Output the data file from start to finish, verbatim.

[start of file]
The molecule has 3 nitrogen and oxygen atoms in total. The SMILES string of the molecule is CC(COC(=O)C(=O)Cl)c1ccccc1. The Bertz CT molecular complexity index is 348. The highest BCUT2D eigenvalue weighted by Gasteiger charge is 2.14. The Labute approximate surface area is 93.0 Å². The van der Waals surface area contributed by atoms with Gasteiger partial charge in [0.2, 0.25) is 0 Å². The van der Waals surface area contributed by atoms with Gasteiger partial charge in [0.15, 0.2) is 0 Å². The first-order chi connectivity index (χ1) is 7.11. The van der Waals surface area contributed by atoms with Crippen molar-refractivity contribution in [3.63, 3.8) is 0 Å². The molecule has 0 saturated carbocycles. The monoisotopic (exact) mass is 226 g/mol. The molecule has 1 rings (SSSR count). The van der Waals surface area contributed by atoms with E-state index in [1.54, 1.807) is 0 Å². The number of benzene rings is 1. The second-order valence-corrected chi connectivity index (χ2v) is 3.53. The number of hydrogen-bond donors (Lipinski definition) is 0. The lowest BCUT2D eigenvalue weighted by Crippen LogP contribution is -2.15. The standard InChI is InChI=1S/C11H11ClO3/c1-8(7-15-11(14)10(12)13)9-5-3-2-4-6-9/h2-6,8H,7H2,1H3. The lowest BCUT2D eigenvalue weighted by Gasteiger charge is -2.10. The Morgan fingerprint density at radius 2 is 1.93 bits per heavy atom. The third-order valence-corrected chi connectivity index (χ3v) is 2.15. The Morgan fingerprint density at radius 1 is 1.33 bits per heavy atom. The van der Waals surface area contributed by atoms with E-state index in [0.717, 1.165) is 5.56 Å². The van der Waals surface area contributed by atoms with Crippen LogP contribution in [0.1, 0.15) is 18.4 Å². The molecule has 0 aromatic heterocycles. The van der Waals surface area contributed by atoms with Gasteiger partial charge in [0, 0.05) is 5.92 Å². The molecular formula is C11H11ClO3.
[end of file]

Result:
The molecule has 3 nitrogen and oxygen atoms in total. The SMILES string of the molecule is CC(COC(=O)C(=O)Cl)c1ccccc1. The Bertz CT molecular complexity index is 348. The highest BCUT2D eigenvalue weighted by Gasteiger charge is 2.14. The Labute approximate surface area is 93.0 Å². The van der Waals surface area contributed by atoms with Gasteiger partial charge in [0.2, 0.25) is 0 Å². The van der Waals surface area contributed by atoms with Gasteiger partial charge in [0.15, 0.2) is 0 Å². The first-order chi connectivity index (χ1) is 7.11. The van der Waals surface area contributed by atoms with Crippen molar-refractivity contribution in [3.63, 3.8) is 0 Å². The molecule has 0 saturated carbocycles. The monoisotopic (exact) mass is 226 g/mol. The molecule has 1 rings (SSSR count). The van der Waals surface area contributed by atoms with E-state index in [1.54, 1.807) is 0 Å². The number of benzene rings is 1. The second-order valence-corrected chi connectivity index (χ2v) is 3.53. The number of hydrogen-bond donors (Lipinski definition) is 0. The lowest BCUT2D eigenvalue weighted by Crippen LogP contribution is -2.15. The standard InChI is InChI=1S/C11H11ClO3/c1-8(7-15-11(14)10(12)13)9-5-3-2-4-6-9/h2-6,8H,7H2,1H3. The lowest BCUT2D eigenvalue weighted by Gasteiger charge is -2.10. The Morgan fingerprint density at radius 2 is 1.93 bits per heavy atom. The third-order valence-corrected chi connectivity index (χ3v) is 2.15. The Morgan fingerprint density at radius 1 is 1.33 bits per heavy atom. The van der Waals surface area contributed by atoms with E-state index in [0.717, 1.165) is 5.56 Å². The van der Waals surface area contributed by atoms with Crippen LogP contribution in [0.1, 0.15) is 18.4 Å². The molecule has 0 aromatic heterocycles. The van der Waals surface area contributed by atoms with Gasteiger partial charge in [0, 0.05) is 5.92 Å². The molecular formula is C11H11ClO3.